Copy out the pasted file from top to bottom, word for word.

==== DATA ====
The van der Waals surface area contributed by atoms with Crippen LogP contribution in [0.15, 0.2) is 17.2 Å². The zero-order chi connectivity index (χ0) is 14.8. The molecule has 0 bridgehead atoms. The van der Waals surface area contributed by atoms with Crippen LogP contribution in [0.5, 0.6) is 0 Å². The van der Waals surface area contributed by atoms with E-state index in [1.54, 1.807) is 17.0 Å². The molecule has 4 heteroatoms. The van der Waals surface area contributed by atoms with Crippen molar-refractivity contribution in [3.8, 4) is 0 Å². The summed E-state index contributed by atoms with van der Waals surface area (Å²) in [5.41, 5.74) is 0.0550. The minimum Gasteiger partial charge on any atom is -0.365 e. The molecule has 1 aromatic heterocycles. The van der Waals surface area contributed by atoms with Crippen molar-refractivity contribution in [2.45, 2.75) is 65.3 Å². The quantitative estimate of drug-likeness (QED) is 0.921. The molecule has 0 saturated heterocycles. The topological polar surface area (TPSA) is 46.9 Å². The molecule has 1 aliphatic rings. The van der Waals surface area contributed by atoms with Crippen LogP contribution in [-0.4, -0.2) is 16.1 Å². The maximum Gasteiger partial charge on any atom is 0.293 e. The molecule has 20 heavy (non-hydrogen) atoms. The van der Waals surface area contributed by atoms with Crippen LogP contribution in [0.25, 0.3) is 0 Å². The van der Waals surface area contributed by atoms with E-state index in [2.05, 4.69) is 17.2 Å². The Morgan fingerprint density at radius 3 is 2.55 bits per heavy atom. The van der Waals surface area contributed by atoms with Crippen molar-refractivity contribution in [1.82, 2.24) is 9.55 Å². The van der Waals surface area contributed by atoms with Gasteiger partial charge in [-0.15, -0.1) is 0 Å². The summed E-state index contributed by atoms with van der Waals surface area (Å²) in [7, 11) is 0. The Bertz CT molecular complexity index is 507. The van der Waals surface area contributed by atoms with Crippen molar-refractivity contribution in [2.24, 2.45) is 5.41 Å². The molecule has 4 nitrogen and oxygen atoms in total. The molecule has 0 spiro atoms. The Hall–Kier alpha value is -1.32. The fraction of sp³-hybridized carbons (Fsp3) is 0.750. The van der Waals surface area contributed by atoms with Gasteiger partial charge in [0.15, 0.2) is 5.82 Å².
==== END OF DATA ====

The van der Waals surface area contributed by atoms with Crippen LogP contribution in [0.15, 0.2) is 17.2 Å². The zero-order chi connectivity index (χ0) is 14.8. The molecule has 0 bridgehead atoms. The van der Waals surface area contributed by atoms with Crippen LogP contribution in [0.5, 0.6) is 0 Å². The van der Waals surface area contributed by atoms with E-state index in [1.54, 1.807) is 17.0 Å². The molecule has 4 heteroatoms. The van der Waals surface area contributed by atoms with Crippen molar-refractivity contribution in [3.8, 4) is 0 Å². The summed E-state index contributed by atoms with van der Waals surface area (Å²) in [5.41, 5.74) is 0.0550. The minimum Gasteiger partial charge on any atom is -0.365 e. The molecule has 1 aromatic heterocycles. The van der Waals surface area contributed by atoms with Crippen molar-refractivity contribution in [2.45, 2.75) is 65.3 Å². The quantitative estimate of drug-likeness (QED) is 0.921. The molecule has 0 saturated heterocycles. The topological polar surface area (TPSA) is 46.9 Å². The molecule has 1 aliphatic rings. The van der Waals surface area contributed by atoms with Crippen LogP contribution in [-0.4, -0.2) is 16.1 Å². The maximum Gasteiger partial charge on any atom is 0.293 e. The molecule has 20 heavy (non-hydrogen) atoms. The van der Waals surface area contributed by atoms with Crippen LogP contribution in [0.25, 0.3) is 0 Å². The van der Waals surface area contributed by atoms with E-state index in [2.05, 4.69) is 17.2 Å². The Morgan fingerprint density at radius 3 is 2.55 bits per heavy atom. The van der Waals surface area contributed by atoms with Crippen molar-refractivity contribution in [1.82, 2.24) is 9.55 Å². The van der Waals surface area contributed by atoms with Gasteiger partial charge in [-0.15, -0.1) is 0 Å². The summed E-state index contributed by atoms with van der Waals surface area (Å²) in [7, 11) is 0. The Bertz CT molecular complexity index is 507. The van der Waals surface area contributed by atoms with Crippen molar-refractivity contribution in [2.24, 2.45) is 5.41 Å². The molecule has 4 nitrogen and oxygen atoms in total. The molecule has 0 spiro atoms. The Hall–Kier alpha value is -1.32. The fraction of sp³-hybridized carbons (Fsp3) is 0.750. The van der Waals surface area contributed by atoms with Gasteiger partial charge in [0.15, 0.2) is 5.82 Å².